A successful digital collaboration transformation starts with your users

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An increasingly globalized workforce, the consumerization of IT and ongoing cost pressures have forced business leaders to reimagine how employees work, communicate and collaborate. Digital collaboration addresses these challenges, making it possible for employees, partners and customers to interact across the workplace and eliminate islands of disconnected systems and tools.

Enterprises are embracing the move to cloud-based email and collaboration platforms like Microsoft Office 365 in record numbers. At DXC, our experience shows that a successful digital collaboration transformation journey doesn’t just plan for moving applications and data; it ensures users are well-prepared and informed about any changes to the way they work every day.

A key goal of digital transformation is to empower employee productivity by offering a consumer-like experience through a secure enterprise network. Following the five steps below will help you deliver a superior experience for your users:

  1. Get to know your users. Start by finding out how employees work and what will make them successful by learning how they spend their day. What tools and apps do they need? What devices do they use? Are they mobile? Executives, sales teams and knowledge workers have different work styles. Interviewing users and collecting requirements will inform process and technology decisions.
  2. Assess the amount of user change. Take a step back from your transformation plan to understand how much change the users will need to go through. Will the way they work, the applications they use, or the devices they work from change drastically? If so, you will need to take this level of change into consideration when addressing the points below.
  3. Develop a communication strategy. Positive change can’t happen without buy-in from users. Decide how best to communicate any new changes the company plans to make with its IT systems and applications. Options include email, informal in-person or virtual meetings, posters in offices, even texting. Decide which communication styles are most effective for your users.
  4. Select training options. Much of the training strategy will depend on the nature and extent of the process and technology changes, and the way users want to consume information. If it is a minor change, self-service options such as a short video that explains what has changed might suffice. If a new application is being introduced, multi-hour training sessions might be required. Most importantly, make sure users have a way to connect with an expert to answer their questions, if needed.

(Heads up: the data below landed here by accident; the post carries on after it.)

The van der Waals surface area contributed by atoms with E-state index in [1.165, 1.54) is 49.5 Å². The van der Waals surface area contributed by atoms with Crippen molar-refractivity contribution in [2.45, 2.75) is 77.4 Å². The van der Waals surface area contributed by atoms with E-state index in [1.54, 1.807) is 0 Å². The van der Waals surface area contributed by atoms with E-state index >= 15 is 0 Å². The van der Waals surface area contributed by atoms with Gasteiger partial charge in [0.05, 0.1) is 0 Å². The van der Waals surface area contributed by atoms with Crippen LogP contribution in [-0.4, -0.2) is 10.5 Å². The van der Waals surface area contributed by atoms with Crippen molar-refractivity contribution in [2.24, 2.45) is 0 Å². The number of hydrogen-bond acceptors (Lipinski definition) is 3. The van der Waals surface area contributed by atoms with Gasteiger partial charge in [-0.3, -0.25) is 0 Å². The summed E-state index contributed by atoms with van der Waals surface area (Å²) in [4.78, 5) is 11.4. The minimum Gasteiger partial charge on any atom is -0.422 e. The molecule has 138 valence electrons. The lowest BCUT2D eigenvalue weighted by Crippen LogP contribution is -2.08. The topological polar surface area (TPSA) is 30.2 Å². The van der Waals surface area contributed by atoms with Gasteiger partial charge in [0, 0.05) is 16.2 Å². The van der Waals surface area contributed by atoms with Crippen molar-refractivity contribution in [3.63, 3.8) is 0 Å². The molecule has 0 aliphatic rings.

5. Create an adoption plan. You can create the world’s best transformation plan, but if users aren’t actually using the new tools, it will not succeed. Start by setting specific adoption goals – what percentage of users do you want using the new functionality and by what date? Then consider how you will measure and report the results. Based on the findings, adjust the communication and/or training plans to drive the behavior you are after.

In the end, users are more likely to embrace the new capabilities when they feel empowered, and when they have access to the information and tools they need to succeed, in the way they want to consume them.  Their success will be your success.  DXC has supported millions of users on their digital collaboration transformation journeys. Let us help you with yours.

Read this Viewpoint paper for more about driving success through digital collaboration with Microsoft Office 365. Learn more about the DXC and Microsoft strategic partnership.


Barbara SpitzerBarbara Spitzer is a global workplace transformation guru at DXC.  Focusing on employee productivity and empowerment, Barbara works with DXC customers around the world to ensure their employees have the right productivity tools, devices and support experience to excel at their jobs. Barbara has been working with the Microsoft productivity suite for the last decade, both developing offerings DXC can leverage for customers, as well as managing the productivity services used internally.

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Comments

  1. Rich Harnett says:

    Nice job Barbara!

    Like

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